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Class VI - social: Life in Villages, Towns and the Kingdoms of South and Central India
One Word Answer Questions:
Q) What was the main occupation of the people of the Iron Age?
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Q) Name the port city of the Pandyas?
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Q) Name one important Buddhist religious centre?
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Q) The period between 500 BC and 300 AD is known?
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Q) Who built the dam Grand Anicut?
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Short Answer Questions:
Q) Explain about the Cholas?
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Q) What is meant by Urbanisation?
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Q) What is the Sangam Age? Why is it called so?
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Q) Who were Satavahanas? Where was their kingdom located?
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Q) Explain about the Cheras?
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Long Answer Questions:
Q) What were the conditions that encourged urbanisation in the Gangetic plains?
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Q) Write an account of the reign of the Satavahana kings?
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Q) Describe the life of Tamil people during the Sangam Age?
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Q) Explain the importance of iron tools during the Aryan period?
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Q) Describe the different kinds of urban centres during the second urbanisation in ancient India?
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New Development in the field of Agriculture
  • Iron Age started between the period of 1000 and 600 BC when Aryans spread into Indo-Gangetic Plains of North India.
  • Aryan's made tools and weapons from Iron which was harder than the copper tools.
  • This innovation of Iron tools helped them to cut down forests and cultivate new areas.
  • This led to major expansion of agriculture and a marked increase in agricultural production.
Early Iron Age Weapons

Life in the villages
  • By 800 BC, several closely spread small villages had emerged in the Gangetic Plains.
  • Agriculture was the main occupation of the people of these settlements.
  • People started specialising in different professions.
  • The importance of carpenters increased.They had access to abundant supplies of wood from the surrounding forests.
  • Metal smiths made things of brass, copper, gold, silver and iron.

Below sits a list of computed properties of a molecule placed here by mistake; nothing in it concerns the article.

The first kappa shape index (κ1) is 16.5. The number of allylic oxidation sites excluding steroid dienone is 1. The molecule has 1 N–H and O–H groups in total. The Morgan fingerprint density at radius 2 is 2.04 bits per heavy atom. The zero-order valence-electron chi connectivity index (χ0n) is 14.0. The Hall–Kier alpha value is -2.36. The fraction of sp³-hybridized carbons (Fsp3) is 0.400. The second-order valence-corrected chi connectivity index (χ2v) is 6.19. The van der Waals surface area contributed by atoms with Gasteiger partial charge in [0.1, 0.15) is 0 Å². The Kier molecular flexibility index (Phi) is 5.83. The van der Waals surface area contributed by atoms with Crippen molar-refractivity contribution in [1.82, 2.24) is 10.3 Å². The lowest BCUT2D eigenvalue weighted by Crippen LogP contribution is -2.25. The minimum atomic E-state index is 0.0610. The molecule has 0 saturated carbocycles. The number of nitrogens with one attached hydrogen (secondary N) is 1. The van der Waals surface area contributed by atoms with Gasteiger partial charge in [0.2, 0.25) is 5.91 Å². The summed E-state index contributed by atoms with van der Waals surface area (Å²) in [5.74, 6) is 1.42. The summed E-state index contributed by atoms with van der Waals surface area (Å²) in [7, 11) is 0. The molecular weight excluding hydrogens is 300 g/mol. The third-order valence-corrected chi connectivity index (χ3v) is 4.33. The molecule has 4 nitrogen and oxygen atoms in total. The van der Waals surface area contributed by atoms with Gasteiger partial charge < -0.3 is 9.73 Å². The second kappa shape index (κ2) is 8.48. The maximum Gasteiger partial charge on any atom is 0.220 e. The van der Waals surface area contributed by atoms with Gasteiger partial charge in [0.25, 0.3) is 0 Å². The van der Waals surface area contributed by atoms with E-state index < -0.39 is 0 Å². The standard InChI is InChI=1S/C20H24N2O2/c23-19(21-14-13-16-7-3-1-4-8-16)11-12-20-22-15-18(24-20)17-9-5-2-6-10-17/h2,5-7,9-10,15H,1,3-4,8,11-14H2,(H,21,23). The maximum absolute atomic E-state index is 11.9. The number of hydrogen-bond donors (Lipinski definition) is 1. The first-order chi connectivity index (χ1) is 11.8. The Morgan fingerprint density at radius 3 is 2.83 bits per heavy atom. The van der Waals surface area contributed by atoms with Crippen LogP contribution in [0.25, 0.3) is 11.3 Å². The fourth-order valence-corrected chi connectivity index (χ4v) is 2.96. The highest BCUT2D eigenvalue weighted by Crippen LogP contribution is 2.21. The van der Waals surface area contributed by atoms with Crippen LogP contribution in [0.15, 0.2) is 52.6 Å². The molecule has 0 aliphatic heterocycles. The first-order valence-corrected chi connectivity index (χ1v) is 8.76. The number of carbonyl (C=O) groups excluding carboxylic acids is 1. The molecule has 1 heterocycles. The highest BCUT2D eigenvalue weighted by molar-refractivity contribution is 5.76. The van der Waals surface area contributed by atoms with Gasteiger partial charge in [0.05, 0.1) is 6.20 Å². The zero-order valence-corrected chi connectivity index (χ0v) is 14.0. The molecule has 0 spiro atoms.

• Apart from above mentioned occupations there were other occupations also like the pottery, the weaver and the hunter.
Gold Collar
The Second Urbanisation

    The conditions in the Gangetic Plains were suitable for urbanisation. These are:

  • Increased agricultural production led to surplus food supply.
  • Surplus food could now be exchanged or traded for other goods. This led to the establishment of trade centres.
  • Since towns and cities did not produce their own food, they depended on trade with villages for food.
  • The growth of kingdoms and empires in northern India also encouraged the growth of cities.
  • Thus, the expansion of agriculture and trade, and the establishment of states, led once more to the growth of towns and cities.
  • By 200 BC, several thriving urban centres had developed in the South. In South India, the towns that developed included Thanjavur,Madurai,Puhar and Mamallapuram.
  • Life
    Mamallapuram Shore Temple
    Tanjavur Temple
Different kinds of urban centres

Administrative Towns
  • Some towns grew as centres of administration.
  • Some cities became the capitals of powerful kingdoms like Hastinapur, Rajagriha (of Magadha), Kausambi and Shravasti (of Kosala).
Vishwa Shanti Stupa

Market Towns
  • Some towns were markets and centres of trade.
  • These urban centres were connected to several villages and were places where the villagers could come and exchange their produce for other things they needed.
  • Several trading places in the interior of the subcontinent also developed into urban centres, such as Kondapur, Nevasa, Nasik and Kakur.
Port Towns
  • Bharuch was a major port city which handled most of the sea trade from the west.
  • Musiri, near Pattanam in present-day Kerala, was an important centre of trade with the Roman Empire.
  • Tamralipti on the bank of Ganga was the main port on the eastern coast.
Musiri Port

Religious Centres
  • Some urban centres developed around places of Buddhist, Jain and Hindu Pilgrimage.
  • Vaishali, Ujjain, Kasi, Madurai and Mathura were cities of great religious significance for the Hindus.
  • Many towns and cities served multiple functions. Cities like Pataliputra and Mathura were not just administrative centres; they were also important centres of trade.
  • In the Southernmost part of India, there were three kingdoms - the chera, Chola and Pandya kingdoms.
  • Madurai was a religious centre as well as the capital of the Pandyan kingdom.
  • The period between 500BC and AD 300 is known as the Sangam Age in Tamil Nadu.
  • The Satavahanas ruled over Central India for three centuries.
A Temple in Ujjain
Buddhist Stupa in Amravathi
Layout of towns
  • Most of the towns were enclosed within moats or fortified walls.
  • The houses were built of mud bricks and in some cases burnt bricks.
  • Palaces and richer dwellings were made of carved wood.
  • Facilities not seen in villages can be seen in excavated urban sites - drains, ring wells and soakage pits to dispose of sewage.
  • These were different from the features of the towns of the Indus Civilisation.
Moats or fortified wall of Tanjavur town

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